Landlord legal obligations

A private landlord has certain legal rights and responsibilities toward their tenant/s. These vary depending on the type of tenancy or occupancy arrangement in place.

Before letting a property

  • You need to register as a landlord
  • When marketing your property, your advert must include your landlord registration number and the Energy Performance Certificate (EPC) rating
  • Landlords renting to three or more unrelated people must have a House of Multiple Occupation licence before they can let their property.
  • Contact your mortgage provider and home insurance provider to notify them you plan to let out the property
  • Ensure property is safe (gas safety, electrical installation condition report (EICR) smoke & heat detectors, carbon monoxide detectors).

Tenancy Agreements and Notices

On 1 December 2017 a new type of tenancy - the private residential tenancy - came into force. It replaces assured and short assured tenancy agreements for all new tenancies. Any existing short assured and assured tenancies will continue, but new tenancies granted in the private rented sector from December 2017 will be private residential tenancies.

Also be aware that if there is a material change to an short assured tenancy after December 2017 the landlord must issue a private residential tenancy PRT to the tenants.

The Scottish Government has developed a guide for landlords about the private residential tenancy:

Private residential tenancies: landlord's guide

A landlord must follow the correct legal procedures for seeking possession of the accommodation, if the tenant does not leave when they are asked to. In most cases this means giving proper notice.

Rents and deposits

Various rules apply to the charging and handling of rents and deposits:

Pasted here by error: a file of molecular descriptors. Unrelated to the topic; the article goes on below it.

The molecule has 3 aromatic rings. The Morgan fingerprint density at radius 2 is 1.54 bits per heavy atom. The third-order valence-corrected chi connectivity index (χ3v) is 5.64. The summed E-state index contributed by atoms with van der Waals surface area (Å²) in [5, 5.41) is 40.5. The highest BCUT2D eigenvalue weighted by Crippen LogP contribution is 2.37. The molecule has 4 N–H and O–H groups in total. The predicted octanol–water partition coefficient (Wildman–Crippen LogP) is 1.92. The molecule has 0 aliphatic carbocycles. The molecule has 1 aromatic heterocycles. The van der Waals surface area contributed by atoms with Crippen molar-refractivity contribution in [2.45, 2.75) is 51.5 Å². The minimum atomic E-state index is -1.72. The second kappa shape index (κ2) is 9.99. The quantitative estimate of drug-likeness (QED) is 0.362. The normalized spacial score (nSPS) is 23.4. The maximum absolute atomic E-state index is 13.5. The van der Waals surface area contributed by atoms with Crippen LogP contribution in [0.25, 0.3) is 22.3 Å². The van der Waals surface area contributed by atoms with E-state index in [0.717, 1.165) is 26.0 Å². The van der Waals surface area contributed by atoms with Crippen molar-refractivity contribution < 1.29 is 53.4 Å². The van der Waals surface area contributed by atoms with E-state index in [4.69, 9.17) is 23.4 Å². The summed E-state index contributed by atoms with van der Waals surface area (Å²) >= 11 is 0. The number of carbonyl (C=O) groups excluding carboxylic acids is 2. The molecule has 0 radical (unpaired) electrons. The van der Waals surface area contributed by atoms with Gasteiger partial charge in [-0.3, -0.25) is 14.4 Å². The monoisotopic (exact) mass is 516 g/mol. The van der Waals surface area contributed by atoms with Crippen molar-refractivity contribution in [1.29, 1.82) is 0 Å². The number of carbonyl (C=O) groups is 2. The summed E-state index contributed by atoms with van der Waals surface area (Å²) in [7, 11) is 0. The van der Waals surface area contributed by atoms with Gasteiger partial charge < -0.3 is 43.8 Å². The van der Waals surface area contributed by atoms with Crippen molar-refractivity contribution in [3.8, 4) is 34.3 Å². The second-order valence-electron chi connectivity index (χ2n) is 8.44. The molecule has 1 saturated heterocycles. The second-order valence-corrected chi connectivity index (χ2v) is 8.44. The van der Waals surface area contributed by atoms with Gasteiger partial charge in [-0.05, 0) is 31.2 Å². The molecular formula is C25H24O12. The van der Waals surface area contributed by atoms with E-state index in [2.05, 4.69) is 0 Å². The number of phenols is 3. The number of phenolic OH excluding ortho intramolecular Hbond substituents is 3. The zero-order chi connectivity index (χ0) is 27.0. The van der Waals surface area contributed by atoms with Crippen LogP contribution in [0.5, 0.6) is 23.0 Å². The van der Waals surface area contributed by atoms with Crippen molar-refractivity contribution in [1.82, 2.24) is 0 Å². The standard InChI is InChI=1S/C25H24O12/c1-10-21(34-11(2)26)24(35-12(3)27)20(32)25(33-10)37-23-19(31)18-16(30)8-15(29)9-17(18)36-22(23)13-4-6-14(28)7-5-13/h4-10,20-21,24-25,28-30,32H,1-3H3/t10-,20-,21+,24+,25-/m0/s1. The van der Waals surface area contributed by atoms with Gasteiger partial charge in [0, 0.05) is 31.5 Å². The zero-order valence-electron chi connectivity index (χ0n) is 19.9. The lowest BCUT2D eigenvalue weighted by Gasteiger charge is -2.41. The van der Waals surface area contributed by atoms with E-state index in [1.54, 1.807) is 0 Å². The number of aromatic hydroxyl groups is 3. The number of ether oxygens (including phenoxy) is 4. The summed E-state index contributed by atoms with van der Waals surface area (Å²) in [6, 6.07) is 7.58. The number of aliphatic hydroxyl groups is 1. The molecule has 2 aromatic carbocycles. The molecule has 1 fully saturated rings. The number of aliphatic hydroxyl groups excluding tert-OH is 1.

• No charge must be made for a person to have their name put on a list for accommodation.
  • No charge must be made for drawing up or copying the tenancy agreement.
  • If a deposit is required, it must be no more that the equivalent of two months’ rent.  Deposits must be lodged with one of the three Tenancy Deposit schemes.
  • If rent is paid weekly, the landlord must issue a rent book and enter a receipt for each weekly payment.
  • The tenant cannot be required to pay rent before the start of the rental period to which it relates.
  • Proper procedures must be followed before changing the amount of rent to be charged.
  • Under a private residential tenancy, if a tenant pays in cash they must be issued with a receipt stating the amount paid and whether the account is up to date or there is still an amount outstanding.

Find out more information on rents and deposits.

Repairs and maintenance

A private landlord also has a duty to carry out repairs to rental properties.

  • Tenants should be made aware who to contact when they need to report a repair.
  • Landlords should arrange at least one property inspection during the duration of the tenancy.
  • A tenant must be given 24 hours’ notice that you need access to the property; it is recommended that this be in writing.
  • If necessary repairs are not carried out and should the property not meet the Repairing Standard, your tenant has the right to submit an application to the Housing and Property Chamber: First-Tier Tribunal for Scotland.

The repairing standard

The repairing standard applies to all private sector tenancies with the exception of occupancy agreements that are not leases. Private landlords are responsible for ensuring that their property complies with the repairing standard both at the start of the tenancy and throughout.

  • Accommodation must be wind and watertight and 'reasonably fit for human habitation'.
  • The structure and exterior must be in a reasonable state of repair.
  • Installations for the supply of water, gas and electricity must be in a reasonable state of repair and in proper working order.
  • Fixtures and fittings and any appliances provided by the landlord must be in a reasonable state of repair and in good working order.
  • Any furnishings provided by the landlord must be able to be used safely and for the purpose they are intended for.
  • There must be a satisfactory means of detecting and warning about fire (such as smoke alarms).